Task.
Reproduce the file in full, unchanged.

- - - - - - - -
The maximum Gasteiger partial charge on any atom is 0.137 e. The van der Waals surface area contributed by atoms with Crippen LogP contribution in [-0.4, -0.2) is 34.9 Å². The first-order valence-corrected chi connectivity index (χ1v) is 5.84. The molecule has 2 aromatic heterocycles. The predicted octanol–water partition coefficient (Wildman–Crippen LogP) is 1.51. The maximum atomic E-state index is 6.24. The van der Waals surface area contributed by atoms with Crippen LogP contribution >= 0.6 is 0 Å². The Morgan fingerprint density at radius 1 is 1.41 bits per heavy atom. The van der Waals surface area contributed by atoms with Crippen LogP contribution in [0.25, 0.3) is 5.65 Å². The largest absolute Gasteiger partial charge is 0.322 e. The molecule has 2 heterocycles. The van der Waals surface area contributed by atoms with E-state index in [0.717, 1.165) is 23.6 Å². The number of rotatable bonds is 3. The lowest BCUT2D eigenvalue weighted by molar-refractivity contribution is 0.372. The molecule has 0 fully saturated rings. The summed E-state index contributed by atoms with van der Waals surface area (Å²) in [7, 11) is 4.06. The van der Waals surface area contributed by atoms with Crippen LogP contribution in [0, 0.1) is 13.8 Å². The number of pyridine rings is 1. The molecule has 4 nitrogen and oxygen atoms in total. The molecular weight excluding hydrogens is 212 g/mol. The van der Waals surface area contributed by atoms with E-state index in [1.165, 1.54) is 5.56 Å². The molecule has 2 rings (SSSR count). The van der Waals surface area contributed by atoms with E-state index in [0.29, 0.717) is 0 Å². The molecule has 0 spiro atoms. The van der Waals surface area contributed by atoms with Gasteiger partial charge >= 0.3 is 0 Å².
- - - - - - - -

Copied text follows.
The maximum Gasteiger partial charge on any atom is 0.137 e. The van der Waals surface area contributed by atoms with Crippen LogP contribution in [-0.4, -0.2) is 34.9 Å². The first-order valence-corrected chi connectivity index (χ1v) is 5.84. The molecule has 2 aromatic heterocycles. The predicted octanol–water partition coefficient (Wildman–Crippen LogP) is 1.51. The maximum atomic E-state index is 6.24. The van der Waals surface area contributed by atoms with Crippen LogP contribution >= 0.6 is 0 Å². The Morgan fingerprint density at radius 1 is 1.41 bits per heavy atom. The van der Waals surface area contributed by atoms with Crippen LogP contribution in [0.25, 0.3) is 5.65 Å². The largest absolute Gasteiger partial charge is 0.322 e. The molecule has 2 heterocycles. The van der Waals surface area contributed by atoms with E-state index in [0.717, 1.165) is 23.6 Å². The number of rotatable bonds is 3. The lowest BCUT2D eigenvalue weighted by molar-refractivity contribution is 0.372. The molecule has 0 fully saturated rings. The summed E-state index contributed by atoms with van der Waals surface area (Å²) in [7, 11) is 4.06. The van der Waals surface area contributed by atoms with Crippen LogP contribution in [0, 0.1) is 13.8 Å². The number of pyridine rings is 1. The molecule has 4 nitrogen and oxygen atoms in total. The molecular weight excluding hydrogens is 212 g/mol. The van der Waals surface area contributed by atoms with E-state index in [1.165, 1.54) is 5.56 Å². The molecule has 2 rings (SSSR count). The van der Waals surface area contributed by atoms with E-state index in [0.29, 0.717) is 0 Å². The molecule has 0 spiro atoms. The van der Waals surface area contributed by atoms with Gasteiger partial charge >= 0.3 is 0 Å².